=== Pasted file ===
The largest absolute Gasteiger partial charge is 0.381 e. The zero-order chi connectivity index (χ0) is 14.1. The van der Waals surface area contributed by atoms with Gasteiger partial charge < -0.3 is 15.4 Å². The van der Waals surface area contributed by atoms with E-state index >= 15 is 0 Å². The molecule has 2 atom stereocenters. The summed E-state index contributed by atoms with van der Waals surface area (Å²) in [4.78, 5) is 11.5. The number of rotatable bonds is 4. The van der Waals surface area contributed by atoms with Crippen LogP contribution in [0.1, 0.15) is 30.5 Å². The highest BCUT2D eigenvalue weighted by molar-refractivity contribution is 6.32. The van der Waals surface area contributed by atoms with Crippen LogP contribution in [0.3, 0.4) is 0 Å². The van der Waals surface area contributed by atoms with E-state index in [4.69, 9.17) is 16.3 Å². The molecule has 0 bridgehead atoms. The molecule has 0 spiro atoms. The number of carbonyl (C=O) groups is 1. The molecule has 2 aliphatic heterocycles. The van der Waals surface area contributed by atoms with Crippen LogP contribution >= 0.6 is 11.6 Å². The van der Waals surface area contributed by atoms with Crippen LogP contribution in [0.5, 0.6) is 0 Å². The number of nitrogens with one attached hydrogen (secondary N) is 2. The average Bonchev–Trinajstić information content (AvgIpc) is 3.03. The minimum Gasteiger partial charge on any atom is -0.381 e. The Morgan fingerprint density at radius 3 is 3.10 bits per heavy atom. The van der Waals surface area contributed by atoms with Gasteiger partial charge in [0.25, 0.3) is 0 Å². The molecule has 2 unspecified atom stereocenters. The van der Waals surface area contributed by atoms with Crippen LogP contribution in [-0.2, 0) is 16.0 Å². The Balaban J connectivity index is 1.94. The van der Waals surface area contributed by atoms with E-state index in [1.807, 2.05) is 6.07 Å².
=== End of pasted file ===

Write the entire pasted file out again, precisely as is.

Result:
The largest absolute Gasteiger partial charge is 0.381 e. The zero-order chi connectivity index (χ0) is 14.1. The van der Waals surface area contributed by atoms with Gasteiger partial charge < -0.3 is 15.4 Å². The van der Waals surface area contributed by atoms with E-state index >= 15 is 0 Å². The molecule has 2 atom stereocenters. The summed E-state index contributed by atoms with van der Waals surface area (Å²) in [4.78, 5) is 11.5. The number of rotatable bonds is 4. The van der Waals surface area contributed by atoms with Crippen LogP contribution in [0.1, 0.15) is 30.5 Å². The highest BCUT2D eigenvalue weighted by molar-refractivity contribution is 6.32. The van der Waals surface area contributed by atoms with Crippen LogP contribution in [0.3, 0.4) is 0 Å². The van der Waals surface area contributed by atoms with E-state index in [4.69, 9.17) is 16.3 Å². The molecule has 0 bridgehead atoms. The molecule has 0 spiro atoms. The number of carbonyl (C=O) groups is 1. The molecule has 2 aliphatic heterocycles. The van der Waals surface area contributed by atoms with Crippen LogP contribution >= 0.6 is 11.6 Å². The van der Waals surface area contributed by atoms with Crippen LogP contribution in [0.5, 0.6) is 0 Å². The number of nitrogens with one attached hydrogen (secondary N) is 2. The average Bonchev–Trinajstić information content (AvgIpc) is 3.03. The minimum Gasteiger partial charge on any atom is -0.381 e. The Morgan fingerprint density at radius 3 is 3.10 bits per heavy atom. The van der Waals surface area contributed by atoms with Gasteiger partial charge in [0.25, 0.3) is 0 Å². The molecule has 2 unspecified atom stereocenters. The van der Waals surface area contributed by atoms with Crippen LogP contribution in [-0.2, 0) is 16.0 Å². The Balaban J connectivity index is 1.94. The van der Waals surface area contributed by atoms with E-state index in [1.807, 2.05) is 6.07 Å².